Monday, March 23, 2020

Little Things

It's just an old, wooden calendar. Nothing fancy. You turn knobs on the side to scroll the month, day, and date, and at the top, there is a picture of "The Homestead in Winter," which, to be honest, I never really paid attention to before. I don't even know where the calendar came from, what it's story is. Sadly, I never thought to ask. All I know is that it always hung on the wall between the dining area and the living room in the house I grew up in, and every morning after opening the blinds, my mother would stop to turn the knobs to mark the passing of time.

That same calendar now hangs in my hallway. I find a surprising comfort when my fingers grasp those same knobs. Every day when I stop to move the day ahead, I think about the thousands of times my mom must have touched that same wood. She turned it without giving it much thought, I am sure. It was just part of her daily routine. Now, it is a part of my daily routine that keeps me connected to her.

It's funny the objects that take on special significance once a loved one is gone. Who would have thought that old calendar, which I never gave much thought to in all the years I was growing up, would provide me with comfort and connection? Of course, growing up, I never could have conceived of the notion that one day my mother would not be here to adjust the calendar herself.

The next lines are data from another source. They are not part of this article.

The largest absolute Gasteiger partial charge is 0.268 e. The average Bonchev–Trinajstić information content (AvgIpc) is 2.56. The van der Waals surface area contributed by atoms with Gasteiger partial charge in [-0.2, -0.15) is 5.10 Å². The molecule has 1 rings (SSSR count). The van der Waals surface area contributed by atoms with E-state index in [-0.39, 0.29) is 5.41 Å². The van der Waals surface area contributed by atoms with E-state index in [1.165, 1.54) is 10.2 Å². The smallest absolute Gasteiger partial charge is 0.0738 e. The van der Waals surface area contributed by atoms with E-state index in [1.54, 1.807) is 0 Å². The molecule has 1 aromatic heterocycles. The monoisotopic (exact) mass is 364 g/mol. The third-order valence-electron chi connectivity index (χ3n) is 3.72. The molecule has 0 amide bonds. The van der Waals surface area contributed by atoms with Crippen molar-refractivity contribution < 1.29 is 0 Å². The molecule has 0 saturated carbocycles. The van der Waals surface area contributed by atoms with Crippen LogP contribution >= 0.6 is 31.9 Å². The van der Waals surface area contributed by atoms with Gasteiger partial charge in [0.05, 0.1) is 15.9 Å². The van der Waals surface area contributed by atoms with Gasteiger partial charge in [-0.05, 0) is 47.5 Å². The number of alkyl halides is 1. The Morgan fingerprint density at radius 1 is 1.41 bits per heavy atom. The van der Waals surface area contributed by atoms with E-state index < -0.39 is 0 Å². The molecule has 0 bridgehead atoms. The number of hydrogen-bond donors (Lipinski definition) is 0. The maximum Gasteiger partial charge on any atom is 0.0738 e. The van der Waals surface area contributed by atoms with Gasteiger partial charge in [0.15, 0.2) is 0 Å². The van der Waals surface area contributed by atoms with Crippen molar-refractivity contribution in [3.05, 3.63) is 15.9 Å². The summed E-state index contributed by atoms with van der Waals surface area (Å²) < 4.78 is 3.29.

Before the whole world went dark and insisted we put our lives on hold, my family and I had begun the process of cleaning out my mother's house, getting it ready to sell. As we sifted through her things, I was surprised by the things that meant the most to me. While others roamed the house, laying claim to valuable antiques, it was the little things that my heart cried out for.

Like the old, big-bellied pitcher. I couldn't look at that and not see my mother in the kitchen making big batches of iced tea in the summer. Which in turn brought on memories of Dad barbecuing hamburgers or chicken with his special seasoning. (Oh my, what I wouldn't give for a piece of Dad's barbecue chicken!) Then that leads to Mom's potato salad. Those memories all take me back to a simpler time when the world still seemed to make sense and happiness was being gathered around the dinner table together and believing life would always be that way.

Or like the necklace I had completely forgotten about until I spotted it in her jewelry box. A wave of memory instantly washed through me, as I recalled seeing that necklace around her neck lying against her sweater. In my memory, I see it close up, as if I am being held in my mother's arms and all I have to do is reach my hand slightly forward to grasp it. No one else wanted it, much to my delight. Now, on days when I am feeling a little lost and uncertain, I slip it around my neck and feel a small measure of comfort, as though I am a little girl being held in her mother's arms once again.

And like, of course, the calendar. The calendar that reminds me of days gone by as it continues to mark the passage of time.

1 comment:

  1. I am with you in spirit as you recall your Mother through these physical items. With the 'big slow down' I am finally given time to associate memories of my Mom with every day events and items. It has been healing for me and I hope it is the same for you.


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